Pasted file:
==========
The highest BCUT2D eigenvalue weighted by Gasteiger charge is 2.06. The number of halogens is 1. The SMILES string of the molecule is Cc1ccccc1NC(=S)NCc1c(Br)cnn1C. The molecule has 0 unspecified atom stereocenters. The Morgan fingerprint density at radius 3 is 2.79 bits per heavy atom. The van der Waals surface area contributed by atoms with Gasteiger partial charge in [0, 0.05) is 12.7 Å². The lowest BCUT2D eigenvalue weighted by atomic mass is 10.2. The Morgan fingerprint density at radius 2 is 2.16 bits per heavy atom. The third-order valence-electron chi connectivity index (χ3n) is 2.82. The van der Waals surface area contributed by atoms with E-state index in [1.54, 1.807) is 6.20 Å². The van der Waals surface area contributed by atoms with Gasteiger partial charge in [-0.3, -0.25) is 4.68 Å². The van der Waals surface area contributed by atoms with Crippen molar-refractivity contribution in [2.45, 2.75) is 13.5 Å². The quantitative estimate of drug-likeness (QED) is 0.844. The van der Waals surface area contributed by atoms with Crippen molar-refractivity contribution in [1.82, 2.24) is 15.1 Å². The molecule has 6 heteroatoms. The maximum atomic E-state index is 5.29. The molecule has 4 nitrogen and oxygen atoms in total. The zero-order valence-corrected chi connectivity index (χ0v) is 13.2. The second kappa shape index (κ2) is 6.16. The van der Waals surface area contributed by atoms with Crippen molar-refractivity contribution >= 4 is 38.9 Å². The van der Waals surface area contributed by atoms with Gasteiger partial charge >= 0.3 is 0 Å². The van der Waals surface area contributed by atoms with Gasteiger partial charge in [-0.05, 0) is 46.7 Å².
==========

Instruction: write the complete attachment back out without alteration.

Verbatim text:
The highest BCUT2D eigenvalue weighted by Gasteiger charge is 2.06. The number of halogens is 1. The SMILES string of the molecule is Cc1ccccc1NC(=S)NCc1c(Br)cnn1C. The molecule has 0 unspecified atom stereocenters. The Morgan fingerprint density at radius 3 is 2.79 bits per heavy atom. The van der Waals surface area contributed by atoms with Gasteiger partial charge in [0, 0.05) is 12.7 Å². The lowest BCUT2D eigenvalue weighted by atomic mass is 10.2. The Morgan fingerprint density at radius 2 is 2.16 bits per heavy atom. The third-order valence-electron chi connectivity index (χ3n) is 2.82. The van der Waals surface area contributed by atoms with E-state index in [1.54, 1.807) is 6.20 Å². The van der Waals surface area contributed by atoms with Gasteiger partial charge in [-0.3, -0.25) is 4.68 Å². The van der Waals surface area contributed by atoms with Crippen molar-refractivity contribution in [2.45, 2.75) is 13.5 Å². The quantitative estimate of drug-likeness (QED) is 0.844. The van der Waals surface area contributed by atoms with Crippen molar-refractivity contribution in [1.82, 2.24) is 15.1 Å². The molecule has 6 heteroatoms. The maximum atomic E-state index is 5.29. The molecule has 4 nitrogen and oxygen atoms in total. The zero-order valence-corrected chi connectivity index (χ0v) is 13.2. The second kappa shape index (κ2) is 6.16. The van der Waals surface area contributed by atoms with Crippen molar-refractivity contribution >= 4 is 38.9 Å². The van der Waals surface area contributed by atoms with Gasteiger partial charge >= 0.3 is 0 Å². The van der Waals surface area contributed by atoms with Gasteiger partial charge in [-0.05, 0) is 46.7 Å².